How to improvise with refugees

Borderline, a new play by Sophie Besse about - and with a cast of - refugees represents an ideal of being together

Tony Curzon Price
Tony Curzon Price
22 October 2016

The Five Bells on New Cross Road, the rehearsal room above the pub where a huge screen is showing football to a few Sunday lunchers. When I walk into the rehearsal rooms above, Remy is teaching the young & eager group of 12 about improvisation - there are two young women, the rest are men and boys. They’re smart, comfortable together, speaking lots of languages. A pretty standard young London crowd in a way.

“Someone starts - anyone. With some theme in mind. Then you can do one of three things: 1. either join them, do something that’s broadly the same, add to their volume and their voice; or, 2, you do something different - but just a bit different; something in harmony; or, 3, you give them something to push against, something different, but something that can be built on - that’s counterpoint. Now,” he continues, “you’re going to show me - you’re going to make a … what do you call it … that machine that makes electricity … a generator”.

Mohammad - a young Sudanese man - steps out from the assembled group and goes down on one knee; his arms turn rhythmically, like a piston. A few seconds later, Basel, tall, with beard, glasses and a square jaw, places himself as a mirror image of Mohammad; he makes the same movements. They remind me of the big flat twin engine I had on an old-fashioned BMW motorbike many years ago. Emily, straight out of a fashion magazine, tom-boy hair jet black with short points coming in front of her ears, comes forward to start making a rhythmic sputtering sound … and so it goes, the engine gets more and more complicated, but each seems to be making a contribution to the operation of the whole thing. Remy watches and lets it run, mechanically, for 30 seconds.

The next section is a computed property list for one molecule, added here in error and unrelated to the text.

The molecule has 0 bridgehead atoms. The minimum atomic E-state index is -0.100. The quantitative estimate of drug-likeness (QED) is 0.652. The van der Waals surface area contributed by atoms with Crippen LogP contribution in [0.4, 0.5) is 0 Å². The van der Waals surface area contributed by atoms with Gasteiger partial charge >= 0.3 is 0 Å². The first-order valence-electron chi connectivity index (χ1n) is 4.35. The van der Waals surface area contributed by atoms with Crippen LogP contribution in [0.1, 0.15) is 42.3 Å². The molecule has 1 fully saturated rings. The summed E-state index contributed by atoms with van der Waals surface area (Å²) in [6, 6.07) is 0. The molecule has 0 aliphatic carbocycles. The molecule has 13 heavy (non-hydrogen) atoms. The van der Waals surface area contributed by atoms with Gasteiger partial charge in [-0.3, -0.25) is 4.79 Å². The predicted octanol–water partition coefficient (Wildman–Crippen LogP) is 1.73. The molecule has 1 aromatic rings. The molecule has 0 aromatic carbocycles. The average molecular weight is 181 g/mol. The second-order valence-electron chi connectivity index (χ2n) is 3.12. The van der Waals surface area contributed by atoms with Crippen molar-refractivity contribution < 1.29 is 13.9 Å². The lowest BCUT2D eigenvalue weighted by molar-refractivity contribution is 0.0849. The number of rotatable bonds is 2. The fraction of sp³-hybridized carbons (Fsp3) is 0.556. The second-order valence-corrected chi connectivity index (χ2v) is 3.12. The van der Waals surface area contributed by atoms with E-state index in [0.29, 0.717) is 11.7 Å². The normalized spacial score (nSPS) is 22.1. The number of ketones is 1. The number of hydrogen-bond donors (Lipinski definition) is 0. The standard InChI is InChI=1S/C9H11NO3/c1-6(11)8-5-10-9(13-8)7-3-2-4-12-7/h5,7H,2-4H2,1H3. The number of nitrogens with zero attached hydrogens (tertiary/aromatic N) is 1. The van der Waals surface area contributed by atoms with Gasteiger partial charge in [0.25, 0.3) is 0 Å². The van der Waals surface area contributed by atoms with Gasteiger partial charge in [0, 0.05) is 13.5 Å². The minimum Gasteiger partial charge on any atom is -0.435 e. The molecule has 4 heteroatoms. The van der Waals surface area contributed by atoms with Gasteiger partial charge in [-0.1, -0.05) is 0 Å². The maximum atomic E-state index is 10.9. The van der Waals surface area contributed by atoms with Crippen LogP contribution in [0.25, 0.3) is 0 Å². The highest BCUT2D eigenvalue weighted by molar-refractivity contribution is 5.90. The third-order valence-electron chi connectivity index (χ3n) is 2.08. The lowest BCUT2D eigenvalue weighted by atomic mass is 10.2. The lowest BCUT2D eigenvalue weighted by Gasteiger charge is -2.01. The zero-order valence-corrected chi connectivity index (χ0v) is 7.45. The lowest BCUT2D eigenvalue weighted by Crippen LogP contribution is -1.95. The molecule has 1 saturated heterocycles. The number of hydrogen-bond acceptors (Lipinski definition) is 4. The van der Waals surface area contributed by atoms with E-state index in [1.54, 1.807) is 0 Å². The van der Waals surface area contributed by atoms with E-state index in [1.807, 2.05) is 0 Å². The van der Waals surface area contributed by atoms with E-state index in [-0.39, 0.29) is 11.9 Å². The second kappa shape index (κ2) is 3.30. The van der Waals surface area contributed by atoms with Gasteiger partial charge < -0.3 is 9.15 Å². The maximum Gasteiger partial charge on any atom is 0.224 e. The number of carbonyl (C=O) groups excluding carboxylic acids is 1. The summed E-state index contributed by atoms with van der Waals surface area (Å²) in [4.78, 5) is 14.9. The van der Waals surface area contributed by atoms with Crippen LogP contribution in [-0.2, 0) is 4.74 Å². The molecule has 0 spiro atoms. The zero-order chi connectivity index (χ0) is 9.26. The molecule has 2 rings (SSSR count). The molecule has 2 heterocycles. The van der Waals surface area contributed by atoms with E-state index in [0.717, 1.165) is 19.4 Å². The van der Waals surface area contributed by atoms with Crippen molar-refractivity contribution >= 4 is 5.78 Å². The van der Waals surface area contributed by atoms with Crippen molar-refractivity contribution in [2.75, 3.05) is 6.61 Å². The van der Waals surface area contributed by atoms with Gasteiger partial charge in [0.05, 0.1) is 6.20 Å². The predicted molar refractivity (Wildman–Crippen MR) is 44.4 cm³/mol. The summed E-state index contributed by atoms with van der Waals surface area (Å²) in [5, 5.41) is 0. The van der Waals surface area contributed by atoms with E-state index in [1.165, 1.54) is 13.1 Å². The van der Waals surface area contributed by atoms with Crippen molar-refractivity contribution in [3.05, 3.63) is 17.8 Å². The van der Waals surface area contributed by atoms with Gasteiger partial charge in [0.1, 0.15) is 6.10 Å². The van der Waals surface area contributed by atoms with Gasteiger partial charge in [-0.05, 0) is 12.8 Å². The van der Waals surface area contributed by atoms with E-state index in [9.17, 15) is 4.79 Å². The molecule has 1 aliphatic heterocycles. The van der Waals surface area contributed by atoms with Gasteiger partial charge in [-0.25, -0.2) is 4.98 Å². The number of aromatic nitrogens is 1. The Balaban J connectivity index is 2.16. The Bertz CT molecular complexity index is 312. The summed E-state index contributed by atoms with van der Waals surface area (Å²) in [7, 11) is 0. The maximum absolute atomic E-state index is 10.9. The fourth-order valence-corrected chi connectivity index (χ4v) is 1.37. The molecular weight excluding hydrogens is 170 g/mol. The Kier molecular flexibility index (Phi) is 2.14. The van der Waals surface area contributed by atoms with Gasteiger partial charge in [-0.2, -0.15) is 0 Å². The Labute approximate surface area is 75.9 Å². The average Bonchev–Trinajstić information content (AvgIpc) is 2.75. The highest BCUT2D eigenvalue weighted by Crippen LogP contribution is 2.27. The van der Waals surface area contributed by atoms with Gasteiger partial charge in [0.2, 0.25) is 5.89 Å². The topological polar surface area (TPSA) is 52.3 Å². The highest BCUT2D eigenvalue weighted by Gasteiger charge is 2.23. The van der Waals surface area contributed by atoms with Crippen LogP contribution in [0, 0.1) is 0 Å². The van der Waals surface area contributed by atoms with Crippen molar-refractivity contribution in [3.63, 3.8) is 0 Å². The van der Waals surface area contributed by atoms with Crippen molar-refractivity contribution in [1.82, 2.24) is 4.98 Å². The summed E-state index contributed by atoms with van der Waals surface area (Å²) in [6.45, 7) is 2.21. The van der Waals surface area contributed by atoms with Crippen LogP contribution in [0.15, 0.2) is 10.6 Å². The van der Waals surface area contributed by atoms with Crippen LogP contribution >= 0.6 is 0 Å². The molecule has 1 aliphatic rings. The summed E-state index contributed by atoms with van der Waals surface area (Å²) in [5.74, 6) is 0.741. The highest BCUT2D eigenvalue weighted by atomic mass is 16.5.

“OK. Stop. There was one thing I didn’t say. You can do those 3 things - the same, the different, and the counter - and you did that. Good. But also, you shouldn’t let anyone stay alone. YY - he was making the noise of the exhaust … but no one supported him. No one thought how they could do the same, or slightly different, or give him counterpoint. You left him alone. Now do it again. Let yourself be free in your heart; experiment; keep to the three rules; but if someone is left alone, do something for them …”

Left alone … do something for them … Well, already this was getting poignant. Because Remy’s improvisation students, assembled by Sophie Besse for her new show, “Borderline”, had up until pretty recently been left very alone. They are refugees (7 of them, 2 Sudanees, 2 Syrians, 2 unaccompanied children aged 16y and 17y  from Afghanistan and one Palestinian refugee who spent all his life in Syria) who’ve made it to Britain. Most of them have come quite recently from Calais’s Jungle, and before that from the hell that their home has become. Acting alongside them are men and women from England, France, Wales and Chile.

Why were they here, on a Sunday, above a pub in South East London, miming being a generator? Because “Borderline” is a play about the refugees’ journey, and life in the camps themselves.

While the group was putting Remy’s instructions into practice, my thoughts were much more cliched than the spectacle. His three ways of joining represent a sort of humanistic ideal: work out how you can complement what each is freely doing; have an eye to what we’re all jointly making; and look out to see if anyone needs support. The improvisation ensemble becomes the ideal for society as a whole, that elusive marriage of freedom, equality and collectivity. And by miming a machine, you’re reminded that the cold and methodical mechanical contraption is itself a human artefact, made of human desires and brought together by much human coordination, by something shared rather than by a spooky invisible hand. And this, I say to myself, is just the kind of thing that a Sunday - the day of rest, the day for reflecting on what we try to be as a community - should be spent on: a way of bringing in the newcomers amongst us, used to very different conceptions of being together, to a view of how our way could, at its best, actually work. A lesson, not for “them”, but for all of us on how we can it work.